Welsh is Britain’s oldest language, dating back to around 4,000 years ago. Today there are 750,000 speakers; this is around 20% of the Welsh population. Welsh is most popular in the west of the country; however, there is evidence that more schools in Wales are now teaching the language. Within Wales there are two main dialects, North and South Walian. It is hard to establish where these two dialects cross over, as they both have different accents, vocabulary and grammar points. Liz and Nat from the EuroTalk office are learning Welsh for the challenge (in fact Nat’s already completed the app because she’s much better at languages than the rest of us!).
This is one of the six main languages in Senegal. Originally written with an Arabic alphabet, it was then standardised using the Latin alphabet. A lot of Wolof speakers use French loan words when speaking the language, which could be one of the reasons Wolof has become an endangered language. In certain urban areas of Senegal people use a mix of Arabic, French and Wolof but in Gambia they use English words as loan words instead.
Do you speak any endangered languages? Please let us know on Twitter or our Facebook page. Or if you’d like to learn an endangered language, you can find all of the above and more in our uTalk app.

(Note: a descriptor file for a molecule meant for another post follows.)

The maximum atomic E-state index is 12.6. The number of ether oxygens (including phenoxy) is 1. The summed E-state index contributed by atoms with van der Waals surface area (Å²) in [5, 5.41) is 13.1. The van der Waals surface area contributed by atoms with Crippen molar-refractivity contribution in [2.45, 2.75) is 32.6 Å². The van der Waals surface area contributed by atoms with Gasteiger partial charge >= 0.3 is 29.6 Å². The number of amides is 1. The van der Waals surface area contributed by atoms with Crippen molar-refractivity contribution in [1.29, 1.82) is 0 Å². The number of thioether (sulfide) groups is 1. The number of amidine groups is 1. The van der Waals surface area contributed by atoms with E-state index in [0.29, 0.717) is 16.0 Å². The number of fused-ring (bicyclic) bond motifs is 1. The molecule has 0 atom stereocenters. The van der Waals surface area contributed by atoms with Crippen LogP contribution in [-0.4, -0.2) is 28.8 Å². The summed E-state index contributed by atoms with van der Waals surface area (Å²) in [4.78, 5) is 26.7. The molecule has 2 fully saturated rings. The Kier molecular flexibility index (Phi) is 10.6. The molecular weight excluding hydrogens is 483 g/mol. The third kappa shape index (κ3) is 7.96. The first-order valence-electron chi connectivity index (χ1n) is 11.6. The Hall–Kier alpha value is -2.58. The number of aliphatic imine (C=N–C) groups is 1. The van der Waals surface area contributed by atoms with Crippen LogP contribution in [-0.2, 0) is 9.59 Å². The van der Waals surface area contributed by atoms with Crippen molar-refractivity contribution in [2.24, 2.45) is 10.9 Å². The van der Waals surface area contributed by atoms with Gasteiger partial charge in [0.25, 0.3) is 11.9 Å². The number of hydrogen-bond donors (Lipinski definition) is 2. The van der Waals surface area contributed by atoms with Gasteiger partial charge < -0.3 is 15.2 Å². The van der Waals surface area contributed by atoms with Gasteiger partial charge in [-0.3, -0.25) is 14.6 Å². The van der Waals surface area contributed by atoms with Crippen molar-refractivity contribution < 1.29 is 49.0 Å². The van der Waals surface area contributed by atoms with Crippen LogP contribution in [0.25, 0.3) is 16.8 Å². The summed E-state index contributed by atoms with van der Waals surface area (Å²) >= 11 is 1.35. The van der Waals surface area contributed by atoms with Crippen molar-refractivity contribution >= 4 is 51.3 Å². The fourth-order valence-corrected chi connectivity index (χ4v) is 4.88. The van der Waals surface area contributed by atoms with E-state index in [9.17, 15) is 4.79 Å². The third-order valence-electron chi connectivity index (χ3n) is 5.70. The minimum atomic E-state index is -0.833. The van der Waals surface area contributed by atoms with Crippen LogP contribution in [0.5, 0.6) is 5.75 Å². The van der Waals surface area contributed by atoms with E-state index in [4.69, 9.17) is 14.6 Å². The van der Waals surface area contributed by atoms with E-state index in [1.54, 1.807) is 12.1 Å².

So, we’re a week into the uTalk Challenge… Thank you to everyone who’s thrown themselves so enthusiastically into learning a new language this month – we’ve been really impressed with your commitment and fantastic scores.
You may remember that we EuroTalkers are also joining in, learning a variety of languages for lots of different reasons. And because we’re a competitive bunch, we’ve set up a scoreboard in the office – right now, Liz and Nat (both learning Welsh) are in the lead, but that could all change over the weekend…
Each week, we’ll be sharing a video update in which a few of us will share what we’ve been learning. For week 1, we’ve got Safia (learning Mandarin Chinese), Ioana (learning Argentinian Spanish) and Liz (learning Welsh). How did we do?
If you’d like to share your own progress, please drop us an email to firstname.lastname@example.org, or – even better – send us your own video, like this brilliant one from Patricia!